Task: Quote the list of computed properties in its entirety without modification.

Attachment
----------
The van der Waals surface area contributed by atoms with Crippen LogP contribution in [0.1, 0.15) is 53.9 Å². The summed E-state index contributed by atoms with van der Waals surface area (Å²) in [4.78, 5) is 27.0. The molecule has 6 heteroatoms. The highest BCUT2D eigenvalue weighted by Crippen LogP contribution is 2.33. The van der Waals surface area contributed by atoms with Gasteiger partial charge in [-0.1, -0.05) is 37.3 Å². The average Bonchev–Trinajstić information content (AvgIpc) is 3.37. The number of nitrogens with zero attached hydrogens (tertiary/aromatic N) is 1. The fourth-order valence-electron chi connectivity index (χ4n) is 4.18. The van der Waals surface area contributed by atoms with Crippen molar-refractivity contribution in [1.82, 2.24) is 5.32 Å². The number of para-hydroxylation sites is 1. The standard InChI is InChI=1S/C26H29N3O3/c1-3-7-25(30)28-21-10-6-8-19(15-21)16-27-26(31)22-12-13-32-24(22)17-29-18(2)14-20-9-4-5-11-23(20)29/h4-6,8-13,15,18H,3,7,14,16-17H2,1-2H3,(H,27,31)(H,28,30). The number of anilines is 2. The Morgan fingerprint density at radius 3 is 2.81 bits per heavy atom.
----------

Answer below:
The van der Waals surface area contributed by atoms with Crippen LogP contribution in [0.1, 0.15) is 53.9 Å². The summed E-state index contributed by atoms with van der Waals surface area (Å²) in [4.78, 5) is 27.0. The molecule has 6 heteroatoms. The highest BCUT2D eigenvalue weighted by Crippen LogP contribution is 2.33. The van der Waals surface area contributed by atoms with Gasteiger partial charge in [-0.1, -0.05) is 37.3 Å². The average Bonchev–Trinajstić information content (AvgIpc) is 3.37. The number of nitrogens with zero attached hydrogens (tertiary/aromatic N) is 1. The fourth-order valence-electron chi connectivity index (χ4n) is 4.18. The van der Waals surface area contributed by atoms with Crippen molar-refractivity contribution in [1.82, 2.24) is 5.32 Å². The number of para-hydroxylation sites is 1. The standard InChI is InChI=1S/C26H29N3O3/c1-3-7-25(30)28-21-10-6-8-19(15-21)16-27-26(31)22-12-13-32-24(22)17-29-18(2)14-20-9-4-5-11-23(20)29/h4-6,8-13,15,18H,3,7,14,16-17H2,1-2H3,(H,27,31)(H,28,30). The number of anilines is 2. The Morgan fingerprint density at radius 3 is 2.81 bits per heavy atom.